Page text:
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12th October 2021

The Moorland Association, which represents grouse moor owners in England, issued the following statement today in the wake of reports alleging that government legislation which restricts heather burning on deep peat may be being breached.

Amanda Anderson, Director of the Moorland Association, said: “The claims that are being made today about alleged breaches of government legislation do not square with the information we have from our membership and Natural England which investigates such matters. Natural England have a set protocol for investigating any problems and our understanding is there are no investigations actively under way.

“Heather burning is a perfectly legal and regulated land management tool. Burning is permitted between October and April on shallow peat and in very exceptional circumstances on deeper peat. Burning is only undertaken in the right place, at the right time and for the right reason. Controlled burning does not damage peatland as the technique burns the heather but not the peat below it. Current scientific evidence that has been provided to government demonstrates that burning can have positive longer-term effects on carbon capture. It should also be noted that government has recognised that emissions from English upland peatlands managed for red grouse amount to no more than 2% whereas 86% of emissions are from lowland peatlands.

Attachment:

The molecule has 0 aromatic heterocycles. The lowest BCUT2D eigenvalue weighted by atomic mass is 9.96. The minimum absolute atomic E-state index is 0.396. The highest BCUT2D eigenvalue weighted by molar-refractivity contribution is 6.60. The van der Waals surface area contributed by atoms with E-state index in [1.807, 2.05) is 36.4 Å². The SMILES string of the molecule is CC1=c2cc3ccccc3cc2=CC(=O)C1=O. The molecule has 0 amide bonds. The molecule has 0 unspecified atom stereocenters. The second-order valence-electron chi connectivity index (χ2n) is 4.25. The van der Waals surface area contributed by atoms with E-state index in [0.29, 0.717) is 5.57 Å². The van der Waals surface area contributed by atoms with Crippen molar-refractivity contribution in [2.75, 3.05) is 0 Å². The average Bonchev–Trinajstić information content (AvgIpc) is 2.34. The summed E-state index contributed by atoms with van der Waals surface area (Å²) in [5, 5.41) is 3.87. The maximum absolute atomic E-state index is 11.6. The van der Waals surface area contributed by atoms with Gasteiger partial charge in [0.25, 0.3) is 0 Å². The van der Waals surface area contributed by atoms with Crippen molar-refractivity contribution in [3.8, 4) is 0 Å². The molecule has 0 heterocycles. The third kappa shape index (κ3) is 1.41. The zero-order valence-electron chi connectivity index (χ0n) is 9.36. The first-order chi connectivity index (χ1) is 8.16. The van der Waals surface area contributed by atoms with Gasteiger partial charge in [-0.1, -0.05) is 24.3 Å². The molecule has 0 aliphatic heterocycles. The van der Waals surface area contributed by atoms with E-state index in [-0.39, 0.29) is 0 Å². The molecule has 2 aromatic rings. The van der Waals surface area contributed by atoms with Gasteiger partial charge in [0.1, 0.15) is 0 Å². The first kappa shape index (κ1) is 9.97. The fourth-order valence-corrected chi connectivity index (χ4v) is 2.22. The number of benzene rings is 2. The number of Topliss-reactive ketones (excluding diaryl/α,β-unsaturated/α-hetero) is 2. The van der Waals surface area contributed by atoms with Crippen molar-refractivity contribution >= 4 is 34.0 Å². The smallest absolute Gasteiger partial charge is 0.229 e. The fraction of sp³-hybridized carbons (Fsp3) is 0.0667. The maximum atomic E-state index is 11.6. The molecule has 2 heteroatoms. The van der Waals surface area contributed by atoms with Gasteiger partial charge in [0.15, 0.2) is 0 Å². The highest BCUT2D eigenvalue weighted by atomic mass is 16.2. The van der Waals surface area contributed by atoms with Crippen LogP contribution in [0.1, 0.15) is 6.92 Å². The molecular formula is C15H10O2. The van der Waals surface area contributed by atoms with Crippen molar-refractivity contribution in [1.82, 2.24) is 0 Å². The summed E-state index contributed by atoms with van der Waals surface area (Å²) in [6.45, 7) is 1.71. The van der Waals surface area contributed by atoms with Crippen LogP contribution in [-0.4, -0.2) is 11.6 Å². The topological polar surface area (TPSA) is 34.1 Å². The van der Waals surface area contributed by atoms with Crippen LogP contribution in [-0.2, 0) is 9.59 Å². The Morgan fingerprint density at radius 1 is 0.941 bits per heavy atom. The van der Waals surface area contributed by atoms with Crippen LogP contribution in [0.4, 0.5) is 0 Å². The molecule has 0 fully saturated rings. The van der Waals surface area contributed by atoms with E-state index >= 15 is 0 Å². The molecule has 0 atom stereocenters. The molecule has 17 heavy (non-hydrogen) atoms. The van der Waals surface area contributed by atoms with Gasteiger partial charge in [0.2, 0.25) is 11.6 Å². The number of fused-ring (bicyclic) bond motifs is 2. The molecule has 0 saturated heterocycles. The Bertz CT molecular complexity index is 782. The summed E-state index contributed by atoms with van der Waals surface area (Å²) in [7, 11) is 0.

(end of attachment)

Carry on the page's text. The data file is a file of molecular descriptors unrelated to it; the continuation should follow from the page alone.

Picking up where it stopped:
“There is no evidence whatsoever that any legislation has been contravened to date nor evidence that burning is being carried out to anything but best practice standards. Regulation of activities on this habitat is very complex. Moor owners are committed to playing their part in tackling climate change and have already achieved significant gains towards climate change targets in terms of peatland restoration.”


Did You Know?

75% of Europe’s remaining upland heather moorland is found in the UK – but this area declined alarmingly over the latter part of the last century. The Moorland Association was set up in 1986 to coordinate the efforts of moorland owners and managers to halt this loss, particularly in England and Wales.

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